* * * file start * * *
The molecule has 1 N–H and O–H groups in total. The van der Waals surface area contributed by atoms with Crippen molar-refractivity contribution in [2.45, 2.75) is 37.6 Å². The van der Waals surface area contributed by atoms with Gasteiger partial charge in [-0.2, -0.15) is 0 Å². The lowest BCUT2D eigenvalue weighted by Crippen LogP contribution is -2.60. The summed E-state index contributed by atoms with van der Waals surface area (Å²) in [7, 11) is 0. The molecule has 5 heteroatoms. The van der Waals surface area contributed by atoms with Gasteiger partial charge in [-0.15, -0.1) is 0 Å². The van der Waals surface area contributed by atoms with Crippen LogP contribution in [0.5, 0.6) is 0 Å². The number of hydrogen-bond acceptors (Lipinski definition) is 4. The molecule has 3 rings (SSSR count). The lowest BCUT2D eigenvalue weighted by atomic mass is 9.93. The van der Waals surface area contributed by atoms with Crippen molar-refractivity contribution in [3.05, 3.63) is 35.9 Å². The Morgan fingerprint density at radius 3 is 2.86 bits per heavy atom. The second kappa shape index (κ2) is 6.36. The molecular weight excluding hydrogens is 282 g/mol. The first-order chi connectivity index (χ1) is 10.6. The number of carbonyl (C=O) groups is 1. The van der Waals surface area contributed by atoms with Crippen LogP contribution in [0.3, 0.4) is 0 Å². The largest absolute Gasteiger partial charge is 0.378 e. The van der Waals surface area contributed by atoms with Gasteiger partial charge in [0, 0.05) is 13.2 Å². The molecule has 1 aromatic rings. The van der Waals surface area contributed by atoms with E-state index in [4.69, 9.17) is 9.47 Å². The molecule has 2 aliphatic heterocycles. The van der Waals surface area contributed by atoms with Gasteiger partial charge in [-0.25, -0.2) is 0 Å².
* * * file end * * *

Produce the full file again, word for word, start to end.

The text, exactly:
The molecule has 1 N–H and O–H groups in total. The van der Waals surface area contributed by atoms with Crippen molar-refractivity contribution in [2.45, 2.75) is 37.6 Å². The van der Waals surface area contributed by atoms with Gasteiger partial charge in [-0.2, -0.15) is 0 Å². The lowest BCUT2D eigenvalue weighted by Crippen LogP contribution is -2.60. The summed E-state index contributed by atoms with van der Waals surface area (Å²) in [7, 11) is 0. The molecule has 5 heteroatoms. The van der Waals surface area contributed by atoms with Gasteiger partial charge in [-0.15, -0.1) is 0 Å². The van der Waals surface area contributed by atoms with Crippen LogP contribution in [0.5, 0.6) is 0 Å². The number of hydrogen-bond acceptors (Lipinski definition) is 4. The molecule has 3 rings (SSSR count). The lowest BCUT2D eigenvalue weighted by atomic mass is 9.93. The van der Waals surface area contributed by atoms with Crippen molar-refractivity contribution in [3.05, 3.63) is 35.9 Å². The Morgan fingerprint density at radius 3 is 2.86 bits per heavy atom. The second kappa shape index (κ2) is 6.36. The molecular weight excluding hydrogens is 282 g/mol. The first-order chi connectivity index (χ1) is 10.6. The number of carbonyl (C=O) groups is 1. The van der Waals surface area contributed by atoms with Crippen LogP contribution in [0.3, 0.4) is 0 Å². The largest absolute Gasteiger partial charge is 0.378 e. The van der Waals surface area contributed by atoms with Gasteiger partial charge in [0, 0.05) is 13.2 Å². The molecule has 1 aromatic rings. The van der Waals surface area contributed by atoms with E-state index in [4.69, 9.17) is 9.47 Å². The molecule has 2 aliphatic heterocycles. The van der Waals surface area contributed by atoms with Gasteiger partial charge in [-0.25, -0.2) is 0 Å².